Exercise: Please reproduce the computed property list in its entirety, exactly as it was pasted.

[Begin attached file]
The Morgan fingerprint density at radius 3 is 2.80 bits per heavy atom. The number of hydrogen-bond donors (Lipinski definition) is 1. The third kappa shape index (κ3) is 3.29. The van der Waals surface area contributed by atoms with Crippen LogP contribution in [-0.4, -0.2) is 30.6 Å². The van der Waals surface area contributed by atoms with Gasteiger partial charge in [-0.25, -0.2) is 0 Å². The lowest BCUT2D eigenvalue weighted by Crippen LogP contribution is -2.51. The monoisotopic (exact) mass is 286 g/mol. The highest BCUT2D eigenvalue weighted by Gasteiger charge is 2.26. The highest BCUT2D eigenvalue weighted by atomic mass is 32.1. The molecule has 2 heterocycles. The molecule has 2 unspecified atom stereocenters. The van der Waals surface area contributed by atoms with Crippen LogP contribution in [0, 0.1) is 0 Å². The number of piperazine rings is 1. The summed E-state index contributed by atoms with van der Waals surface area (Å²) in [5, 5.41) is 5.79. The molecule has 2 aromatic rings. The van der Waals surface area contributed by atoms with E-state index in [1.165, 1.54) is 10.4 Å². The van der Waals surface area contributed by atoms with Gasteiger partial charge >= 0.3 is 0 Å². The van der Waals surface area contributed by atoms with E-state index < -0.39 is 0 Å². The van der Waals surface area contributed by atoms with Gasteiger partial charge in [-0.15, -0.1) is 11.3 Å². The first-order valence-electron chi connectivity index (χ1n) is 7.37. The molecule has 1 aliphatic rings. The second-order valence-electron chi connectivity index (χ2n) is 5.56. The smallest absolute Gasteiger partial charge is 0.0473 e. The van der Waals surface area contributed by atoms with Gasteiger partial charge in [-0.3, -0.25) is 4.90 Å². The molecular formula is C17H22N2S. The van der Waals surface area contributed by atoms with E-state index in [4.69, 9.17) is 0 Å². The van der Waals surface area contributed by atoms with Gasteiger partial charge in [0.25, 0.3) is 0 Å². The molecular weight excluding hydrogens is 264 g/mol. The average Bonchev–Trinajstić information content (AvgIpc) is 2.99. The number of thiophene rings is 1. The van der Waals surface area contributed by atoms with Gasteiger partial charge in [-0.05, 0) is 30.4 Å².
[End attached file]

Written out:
The Morgan fingerprint density at radius 3 is 2.80 bits per heavy atom. The number of hydrogen-bond donors (Lipinski definition) is 1. The third kappa shape index (κ3) is 3.29. The van der Waals surface area contributed by atoms with Crippen LogP contribution in [-0.4, -0.2) is 30.6 Å². The van der Waals surface area contributed by atoms with Gasteiger partial charge in [-0.25, -0.2) is 0 Å². The lowest BCUT2D eigenvalue weighted by Crippen LogP contribution is -2.51. The monoisotopic (exact) mass is 286 g/mol. The highest BCUT2D eigenvalue weighted by Gasteiger charge is 2.26. The highest BCUT2D eigenvalue weighted by atomic mass is 32.1. The molecule has 2 heterocycles. The molecule has 2 unspecified atom stereocenters. The van der Waals surface area contributed by atoms with Crippen LogP contribution in [0, 0.1) is 0 Å². The number of piperazine rings is 1. The summed E-state index contributed by atoms with van der Waals surface area (Å²) in [5, 5.41) is 5.79. The molecule has 2 aromatic rings. The van der Waals surface area contributed by atoms with E-state index in [1.165, 1.54) is 10.4 Å². The van der Waals surface area contributed by atoms with Gasteiger partial charge >= 0.3 is 0 Å². The van der Waals surface area contributed by atoms with E-state index < -0.39 is 0 Å². The van der Waals surface area contributed by atoms with Gasteiger partial charge in [-0.15, -0.1) is 11.3 Å². The first-order valence-electron chi connectivity index (χ1n) is 7.37. The molecule has 1 aliphatic rings. The second-order valence-electron chi connectivity index (χ2n) is 5.56. The smallest absolute Gasteiger partial charge is 0.0473 e. The van der Waals surface area contributed by atoms with Gasteiger partial charge in [-0.3, -0.25) is 4.90 Å². The molecular formula is C17H22N2S. The van der Waals surface area contributed by atoms with E-state index in [4.69, 9.17) is 0 Å². The van der Waals surface area contributed by atoms with Gasteiger partial charge in [0.25, 0.3) is 0 Å². The molecular weight excluding hydrogens is 264 g/mol. The average Bonchev–Trinajstić information content (AvgIpc) is 2.99. The number of thiophene rings is 1. The van der Waals surface area contributed by atoms with Gasteiger partial charge in [-0.05, 0) is 30.4 Å².